CAP Money Course Grows Financial Literacy

Others, Finances

Contributed by: Christians Against Poverty

There are moments in life where opportunities show up, knocking on your doorstep, that are too intriguing to pass over. For Aravind Sithamparapillai, that moment came when Christians Against Poverty Canada (CAP) sent a representative to his church to share about the organization. 

It quickly became clear that this opportunity was more than just a random encounter. Aravind was near completion of his MBA at McMaster University in 2015, and was considering where his efforts, energy, and passions could be best used. His work in marketing was solid, yet Aravind wanted to find an avenue to make an impact.

Aravind will tell you he has always had a heart for the poor, but never quite knew how his skills and expertise from the business world could translate into helping others step out of poverty. Aravind has a passion for helping others learn financial literacy and budgeting skills he has found so valuable for himself and his family. And it was right after he began having conversations with friends and mentors about this passion that CAP came visiting at his church. 

Keen to learn more, Aravind researched everything he could find about CAP — looking at the organization’s financial history, core values, and organizational structure. If he was going to support CAP, they had to first pass his rigorous questions and research.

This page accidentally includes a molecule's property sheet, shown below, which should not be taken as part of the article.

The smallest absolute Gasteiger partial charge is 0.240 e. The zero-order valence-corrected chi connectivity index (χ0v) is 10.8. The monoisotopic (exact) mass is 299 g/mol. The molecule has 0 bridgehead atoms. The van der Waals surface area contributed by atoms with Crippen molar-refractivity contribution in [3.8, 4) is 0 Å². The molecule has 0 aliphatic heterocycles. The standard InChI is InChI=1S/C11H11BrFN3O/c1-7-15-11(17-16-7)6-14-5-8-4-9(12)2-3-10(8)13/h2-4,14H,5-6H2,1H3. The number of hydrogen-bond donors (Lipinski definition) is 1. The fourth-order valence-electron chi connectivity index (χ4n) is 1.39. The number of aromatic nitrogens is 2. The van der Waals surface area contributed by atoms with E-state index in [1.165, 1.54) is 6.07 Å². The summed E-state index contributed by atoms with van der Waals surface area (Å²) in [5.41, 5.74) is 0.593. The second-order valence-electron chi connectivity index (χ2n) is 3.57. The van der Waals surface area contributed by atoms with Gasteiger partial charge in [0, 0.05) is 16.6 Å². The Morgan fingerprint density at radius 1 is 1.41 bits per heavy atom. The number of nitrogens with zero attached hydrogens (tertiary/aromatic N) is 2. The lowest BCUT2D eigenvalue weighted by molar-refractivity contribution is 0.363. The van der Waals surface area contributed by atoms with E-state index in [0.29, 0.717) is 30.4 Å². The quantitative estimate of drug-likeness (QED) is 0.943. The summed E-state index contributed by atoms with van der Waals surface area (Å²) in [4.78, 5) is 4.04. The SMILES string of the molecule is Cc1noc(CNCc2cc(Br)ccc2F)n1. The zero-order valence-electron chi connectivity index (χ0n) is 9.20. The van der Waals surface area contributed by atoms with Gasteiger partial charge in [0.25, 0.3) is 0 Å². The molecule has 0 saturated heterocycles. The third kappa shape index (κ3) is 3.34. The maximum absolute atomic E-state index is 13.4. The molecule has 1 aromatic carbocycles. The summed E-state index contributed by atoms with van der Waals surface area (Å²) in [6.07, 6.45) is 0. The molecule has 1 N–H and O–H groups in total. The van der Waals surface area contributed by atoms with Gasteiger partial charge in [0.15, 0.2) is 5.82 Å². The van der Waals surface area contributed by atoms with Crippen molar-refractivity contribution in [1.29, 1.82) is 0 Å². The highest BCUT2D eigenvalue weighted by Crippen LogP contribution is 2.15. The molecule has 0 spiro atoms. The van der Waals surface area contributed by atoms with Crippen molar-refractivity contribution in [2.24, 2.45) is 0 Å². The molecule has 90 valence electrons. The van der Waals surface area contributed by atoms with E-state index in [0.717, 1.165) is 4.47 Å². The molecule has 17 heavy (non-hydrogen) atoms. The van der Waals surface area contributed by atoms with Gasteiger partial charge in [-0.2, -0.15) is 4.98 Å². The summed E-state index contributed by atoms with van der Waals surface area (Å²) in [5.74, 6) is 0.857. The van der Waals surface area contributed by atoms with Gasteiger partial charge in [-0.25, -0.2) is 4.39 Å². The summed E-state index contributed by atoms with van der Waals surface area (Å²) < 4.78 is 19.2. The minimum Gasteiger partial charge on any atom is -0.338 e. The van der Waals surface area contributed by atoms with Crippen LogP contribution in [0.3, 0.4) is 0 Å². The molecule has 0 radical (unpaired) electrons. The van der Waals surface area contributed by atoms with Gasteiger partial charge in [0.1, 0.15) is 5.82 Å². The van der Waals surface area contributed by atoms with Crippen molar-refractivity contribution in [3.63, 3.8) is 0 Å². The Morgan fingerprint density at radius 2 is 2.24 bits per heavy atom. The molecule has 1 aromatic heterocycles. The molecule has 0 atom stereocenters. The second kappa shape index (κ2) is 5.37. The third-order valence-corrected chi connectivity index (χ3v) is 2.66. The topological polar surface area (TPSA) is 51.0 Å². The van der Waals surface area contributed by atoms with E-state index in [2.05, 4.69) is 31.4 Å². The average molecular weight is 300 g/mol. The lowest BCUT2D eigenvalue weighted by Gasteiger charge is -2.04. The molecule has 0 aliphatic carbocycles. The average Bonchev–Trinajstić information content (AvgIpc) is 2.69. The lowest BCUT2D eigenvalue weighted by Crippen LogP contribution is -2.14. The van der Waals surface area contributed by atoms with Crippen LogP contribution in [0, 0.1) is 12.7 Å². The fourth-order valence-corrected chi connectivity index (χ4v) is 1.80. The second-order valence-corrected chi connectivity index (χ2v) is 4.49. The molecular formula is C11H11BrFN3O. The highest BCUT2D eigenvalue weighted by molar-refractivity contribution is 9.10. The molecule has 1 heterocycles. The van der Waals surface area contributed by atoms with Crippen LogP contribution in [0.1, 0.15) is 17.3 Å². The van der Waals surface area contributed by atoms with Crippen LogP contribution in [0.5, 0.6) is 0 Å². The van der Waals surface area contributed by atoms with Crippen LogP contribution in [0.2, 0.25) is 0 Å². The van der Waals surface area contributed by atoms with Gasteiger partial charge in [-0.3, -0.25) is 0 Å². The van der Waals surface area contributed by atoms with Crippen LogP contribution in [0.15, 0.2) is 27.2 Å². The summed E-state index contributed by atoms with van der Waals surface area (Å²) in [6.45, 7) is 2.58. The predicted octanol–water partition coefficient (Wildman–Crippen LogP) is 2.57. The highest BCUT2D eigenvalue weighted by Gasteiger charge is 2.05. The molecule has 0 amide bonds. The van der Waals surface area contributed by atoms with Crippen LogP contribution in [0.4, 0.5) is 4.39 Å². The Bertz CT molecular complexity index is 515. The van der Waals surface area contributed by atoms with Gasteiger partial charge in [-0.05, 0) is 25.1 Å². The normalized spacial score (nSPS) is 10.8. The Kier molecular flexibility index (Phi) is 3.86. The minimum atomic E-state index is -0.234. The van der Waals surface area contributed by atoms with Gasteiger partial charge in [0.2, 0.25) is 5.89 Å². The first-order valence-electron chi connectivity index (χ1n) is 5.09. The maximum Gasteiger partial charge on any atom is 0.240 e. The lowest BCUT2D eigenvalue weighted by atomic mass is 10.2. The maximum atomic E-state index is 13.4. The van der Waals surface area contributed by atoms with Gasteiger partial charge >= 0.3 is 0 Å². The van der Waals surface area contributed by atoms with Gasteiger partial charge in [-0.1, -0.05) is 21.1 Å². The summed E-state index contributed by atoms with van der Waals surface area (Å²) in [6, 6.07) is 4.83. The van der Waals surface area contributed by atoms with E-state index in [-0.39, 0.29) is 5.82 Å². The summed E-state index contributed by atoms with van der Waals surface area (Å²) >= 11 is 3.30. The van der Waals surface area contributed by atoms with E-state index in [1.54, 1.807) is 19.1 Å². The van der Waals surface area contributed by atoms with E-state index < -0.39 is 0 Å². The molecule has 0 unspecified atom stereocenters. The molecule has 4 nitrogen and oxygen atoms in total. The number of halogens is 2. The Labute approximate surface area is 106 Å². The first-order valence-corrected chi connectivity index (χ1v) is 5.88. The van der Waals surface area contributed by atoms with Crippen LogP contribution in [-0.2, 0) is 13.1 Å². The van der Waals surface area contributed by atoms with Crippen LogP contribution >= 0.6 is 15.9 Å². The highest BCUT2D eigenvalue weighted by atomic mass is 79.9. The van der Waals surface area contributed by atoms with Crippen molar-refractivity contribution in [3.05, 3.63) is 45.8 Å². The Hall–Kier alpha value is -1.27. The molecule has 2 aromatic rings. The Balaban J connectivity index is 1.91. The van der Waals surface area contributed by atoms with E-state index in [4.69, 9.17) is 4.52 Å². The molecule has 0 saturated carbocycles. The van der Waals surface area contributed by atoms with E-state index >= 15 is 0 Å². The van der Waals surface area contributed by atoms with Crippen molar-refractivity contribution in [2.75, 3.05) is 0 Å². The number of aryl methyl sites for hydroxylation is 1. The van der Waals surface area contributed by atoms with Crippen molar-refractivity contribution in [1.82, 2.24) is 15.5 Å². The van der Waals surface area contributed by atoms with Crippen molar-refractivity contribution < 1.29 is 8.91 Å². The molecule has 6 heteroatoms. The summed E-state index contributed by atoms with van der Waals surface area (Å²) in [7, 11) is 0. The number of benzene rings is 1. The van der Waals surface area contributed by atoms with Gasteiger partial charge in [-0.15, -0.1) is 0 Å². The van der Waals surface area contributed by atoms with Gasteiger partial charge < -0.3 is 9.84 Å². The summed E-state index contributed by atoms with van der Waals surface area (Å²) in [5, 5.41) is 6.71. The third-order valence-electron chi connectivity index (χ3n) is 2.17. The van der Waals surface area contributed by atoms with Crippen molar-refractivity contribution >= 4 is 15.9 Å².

So, Aravind decided to experience the CAP Money course for himself. What he found was a group of normal people, talking about normal things. “Everyone’s got rent to pay, or bills that need attention, so there’s no awkwardness or pressure for people to share specific figures or amounts they spend,” Aravind notes. The setting allows for participants to gain valuable skills like managing a budget, and making sure it stays balanced. 

“Money can be an awkward thing to talk about, and there’s lots of fear around it,” says Aravind, “but this course helps take the emotion out of it and gives people the skills they need to make money less scary.” But none of this would be possible without CAP Money coaches.

“I’m not a psychologist,” says Aravind over coffee. “I’ve always been a numbers and finance guy, so when CAP showed up talking about helping people manage their debt and live more financially stable lives, it felt like a step in the right direction.” Today he is a debt coach, trainer of debt coaches, and a committed supporter of the CAP team.

For those who are interested in becoming a coach themselves, Aravind has some sage advice. “Coaches are meant to facilitate the material CAP has already built, and encourage participants as they apply what they’re learning to their lives.” When people have a nonjudgmental place to talk about money, and gain the necessary skills, great things can happen. “Find a course in your community and take it,” says Aravind. “I’ve learned about myself too, how easy it is to let a scarcity mentality creep in.” 

Whether you are interested in becoming a coach yourself or learning valuable financial skills, you can find a list [HERE] of upcoming CAP Money courses taking place in your community. Don’t see your neighbourhood listed? Contact the CAP Head Office at 289-684-9181 to learn how your church can become a host for the next CAP Money course.

“This is an opportunity to be a leader in your community and help people talk about something they are afraid of,” says Aravind. Interested in learning about CAP and all it does in Canada? Visit for more information.


Written by Eric Strom, Ending Poverty Together Ambassador